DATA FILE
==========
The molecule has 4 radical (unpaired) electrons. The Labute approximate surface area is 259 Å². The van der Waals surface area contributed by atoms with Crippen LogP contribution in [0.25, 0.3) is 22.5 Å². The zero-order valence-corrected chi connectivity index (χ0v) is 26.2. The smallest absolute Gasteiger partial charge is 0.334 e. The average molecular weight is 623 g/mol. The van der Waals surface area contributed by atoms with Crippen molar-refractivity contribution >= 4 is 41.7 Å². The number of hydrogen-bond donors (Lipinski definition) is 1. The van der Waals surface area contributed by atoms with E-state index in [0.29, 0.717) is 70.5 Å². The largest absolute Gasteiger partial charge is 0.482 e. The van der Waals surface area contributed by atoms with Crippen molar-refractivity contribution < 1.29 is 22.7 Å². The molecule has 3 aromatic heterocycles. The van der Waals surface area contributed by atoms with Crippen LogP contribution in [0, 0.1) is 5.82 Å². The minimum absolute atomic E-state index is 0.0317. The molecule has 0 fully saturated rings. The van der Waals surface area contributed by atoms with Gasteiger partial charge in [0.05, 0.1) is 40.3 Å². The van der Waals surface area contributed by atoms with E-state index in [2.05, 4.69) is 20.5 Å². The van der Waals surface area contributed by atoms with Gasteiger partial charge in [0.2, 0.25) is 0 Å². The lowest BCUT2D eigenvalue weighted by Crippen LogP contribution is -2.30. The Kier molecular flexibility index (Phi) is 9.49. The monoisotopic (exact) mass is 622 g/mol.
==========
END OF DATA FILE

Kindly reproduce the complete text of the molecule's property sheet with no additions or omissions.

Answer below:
The molecule has 4 radical (unpaired) electrons. The Labute approximate surface area is 259 Å². The van der Waals surface area contributed by atoms with Crippen LogP contribution in [0.25, 0.3) is 22.5 Å². The zero-order valence-corrected chi connectivity index (χ0v) is 26.2. The smallest absolute Gasteiger partial charge is 0.334 e. The average molecular weight is 623 g/mol. The van der Waals surface area contributed by atoms with Crippen molar-refractivity contribution >= 4 is 41.7 Å². The number of hydrogen-bond donors (Lipinski definition) is 1. The van der Waals surface area contributed by atoms with E-state index in [0.29, 0.717) is 70.5 Å². The largest absolute Gasteiger partial charge is 0.482 e. The van der Waals surface area contributed by atoms with Crippen molar-refractivity contribution < 1.29 is 22.7 Å². The molecule has 3 aromatic heterocycles. The van der Waals surface area contributed by atoms with Crippen LogP contribution in [0, 0.1) is 5.82 Å². The minimum absolute atomic E-state index is 0.0317. The molecule has 0 fully saturated rings. The van der Waals surface area contributed by atoms with Gasteiger partial charge in [0.05, 0.1) is 40.3 Å². The van der Waals surface area contributed by atoms with E-state index in [2.05, 4.69) is 20.5 Å². The van der Waals surface area contributed by atoms with Gasteiger partial charge in [0.2, 0.25) is 0 Å². The lowest BCUT2D eigenvalue weighted by Crippen LogP contribution is -2.30. The Kier molecular flexibility index (Phi) is 9.49. The monoisotopic (exact) mass is 622 g/mol.